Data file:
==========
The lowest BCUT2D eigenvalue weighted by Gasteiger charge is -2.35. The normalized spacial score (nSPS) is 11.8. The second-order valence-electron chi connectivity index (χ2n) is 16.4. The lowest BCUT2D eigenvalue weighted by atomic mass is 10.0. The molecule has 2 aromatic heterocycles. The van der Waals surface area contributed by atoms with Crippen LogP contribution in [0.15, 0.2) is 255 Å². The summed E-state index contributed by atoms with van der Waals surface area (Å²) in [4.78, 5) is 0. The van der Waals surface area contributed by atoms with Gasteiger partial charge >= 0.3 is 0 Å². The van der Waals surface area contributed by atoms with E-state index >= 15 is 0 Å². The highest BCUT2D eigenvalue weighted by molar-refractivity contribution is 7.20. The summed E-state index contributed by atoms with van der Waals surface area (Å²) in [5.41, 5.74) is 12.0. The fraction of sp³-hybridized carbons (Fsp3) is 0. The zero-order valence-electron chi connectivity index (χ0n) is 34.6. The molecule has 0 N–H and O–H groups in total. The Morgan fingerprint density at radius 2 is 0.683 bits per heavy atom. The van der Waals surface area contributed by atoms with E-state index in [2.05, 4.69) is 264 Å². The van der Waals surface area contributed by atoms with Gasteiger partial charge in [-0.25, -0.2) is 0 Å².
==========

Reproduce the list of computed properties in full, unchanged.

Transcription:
The lowest BCUT2D eigenvalue weighted by Gasteiger charge is -2.35. The normalized spacial score (nSPS) is 11.8. The second-order valence-electron chi connectivity index (χ2n) is 16.4. The lowest BCUT2D eigenvalue weighted by atomic mass is 10.0. The molecule has 2 aromatic heterocycles. The van der Waals surface area contributed by atoms with Crippen LogP contribution in [0.15, 0.2) is 255 Å². The summed E-state index contributed by atoms with van der Waals surface area (Å²) in [4.78, 5) is 0. The van der Waals surface area contributed by atoms with Gasteiger partial charge >= 0.3 is 0 Å². The van der Waals surface area contributed by atoms with E-state index >= 15 is 0 Å². The highest BCUT2D eigenvalue weighted by molar-refractivity contribution is 7.20. The summed E-state index contributed by atoms with van der Waals surface area (Å²) in [5.41, 5.74) is 12.0. The fraction of sp³-hybridized carbons (Fsp3) is 0. The zero-order valence-electron chi connectivity index (χ0n) is 34.6. The molecule has 0 N–H and O–H groups in total. The Morgan fingerprint density at radius 2 is 0.683 bits per heavy atom. The van der Waals surface area contributed by atoms with E-state index in [2.05, 4.69) is 264 Å². The van der Waals surface area contributed by atoms with Gasteiger partial charge in [-0.25, -0.2) is 0 Å².